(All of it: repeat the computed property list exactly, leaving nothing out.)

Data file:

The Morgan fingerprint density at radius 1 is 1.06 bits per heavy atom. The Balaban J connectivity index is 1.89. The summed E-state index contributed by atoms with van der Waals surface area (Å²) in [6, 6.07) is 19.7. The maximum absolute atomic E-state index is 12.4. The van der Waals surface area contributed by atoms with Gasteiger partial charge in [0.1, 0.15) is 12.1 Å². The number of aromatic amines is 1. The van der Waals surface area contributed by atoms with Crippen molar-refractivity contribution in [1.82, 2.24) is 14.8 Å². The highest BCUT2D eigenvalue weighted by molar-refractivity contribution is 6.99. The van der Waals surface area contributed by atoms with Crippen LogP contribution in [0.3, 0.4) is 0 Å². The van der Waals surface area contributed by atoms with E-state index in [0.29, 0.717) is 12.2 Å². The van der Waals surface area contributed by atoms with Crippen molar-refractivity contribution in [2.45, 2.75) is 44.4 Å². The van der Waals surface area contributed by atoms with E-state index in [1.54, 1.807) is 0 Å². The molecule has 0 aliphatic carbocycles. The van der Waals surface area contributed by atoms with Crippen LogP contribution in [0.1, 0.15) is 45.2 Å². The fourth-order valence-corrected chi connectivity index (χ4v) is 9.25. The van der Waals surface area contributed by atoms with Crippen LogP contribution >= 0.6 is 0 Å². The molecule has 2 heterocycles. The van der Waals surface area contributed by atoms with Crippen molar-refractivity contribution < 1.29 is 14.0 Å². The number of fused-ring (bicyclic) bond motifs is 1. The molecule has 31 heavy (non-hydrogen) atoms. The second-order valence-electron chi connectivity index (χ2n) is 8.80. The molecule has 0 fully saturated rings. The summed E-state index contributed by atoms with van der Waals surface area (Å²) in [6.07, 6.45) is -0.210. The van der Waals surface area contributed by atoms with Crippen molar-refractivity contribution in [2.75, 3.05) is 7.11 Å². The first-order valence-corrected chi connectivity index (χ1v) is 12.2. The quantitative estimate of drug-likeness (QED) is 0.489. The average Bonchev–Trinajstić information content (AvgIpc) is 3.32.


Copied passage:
The Morgan fingerprint density at radius 1 is 1.06 bits per heavy atom. The Balaban J connectivity index is 1.89. The summed E-state index contributed by atoms with van der Waals surface area (Å²) in [6, 6.07) is 19.7. The maximum absolute atomic E-state index is 12.4. The van der Waals surface area contributed by atoms with Gasteiger partial charge in [0.1, 0.15) is 12.1 Å². The number of aromatic amines is 1. The van der Waals surface area contributed by atoms with Crippen molar-refractivity contribution in [1.82, 2.24) is 14.8 Å². The highest BCUT2D eigenvalue weighted by molar-refractivity contribution is 6.99. The van der Waals surface area contributed by atoms with Crippen LogP contribution in [0.3, 0.4) is 0 Å². The van der Waals surface area contributed by atoms with E-state index in [0.29, 0.717) is 12.2 Å². The van der Waals surface area contributed by atoms with Crippen molar-refractivity contribution in [2.45, 2.75) is 44.4 Å². The van der Waals surface area contributed by atoms with E-state index in [1.54, 1.807) is 0 Å². The molecule has 0 aliphatic carbocycles. The van der Waals surface area contributed by atoms with Crippen LogP contribution in [0.1, 0.15) is 45.2 Å². The fourth-order valence-corrected chi connectivity index (χ4v) is 9.25. The van der Waals surface area contributed by atoms with Crippen LogP contribution >= 0.6 is 0 Å². The molecule has 2 heterocycles. The van der Waals surface area contributed by atoms with Crippen molar-refractivity contribution < 1.29 is 14.0 Å². The number of fused-ring (bicyclic) bond motifs is 1. The molecule has 31 heavy (non-hydrogen) atoms. The second-order valence-electron chi connectivity index (χ2n) is 8.80. The molecule has 0 fully saturated rings. The summed E-state index contributed by atoms with van der Waals surface area (Å²) in [6.07, 6.45) is -0.210. The van der Waals surface area contributed by atoms with Crippen molar-refractivity contribution in [2.75, 3.05) is 7.11 Å². The first-order valence-corrected chi connectivity index (χ1v) is 12.2. The quantitative estimate of drug-likeness (QED) is 0.489. The average Bonchev–Trinajstić information content (AvgIpc) is 3.32.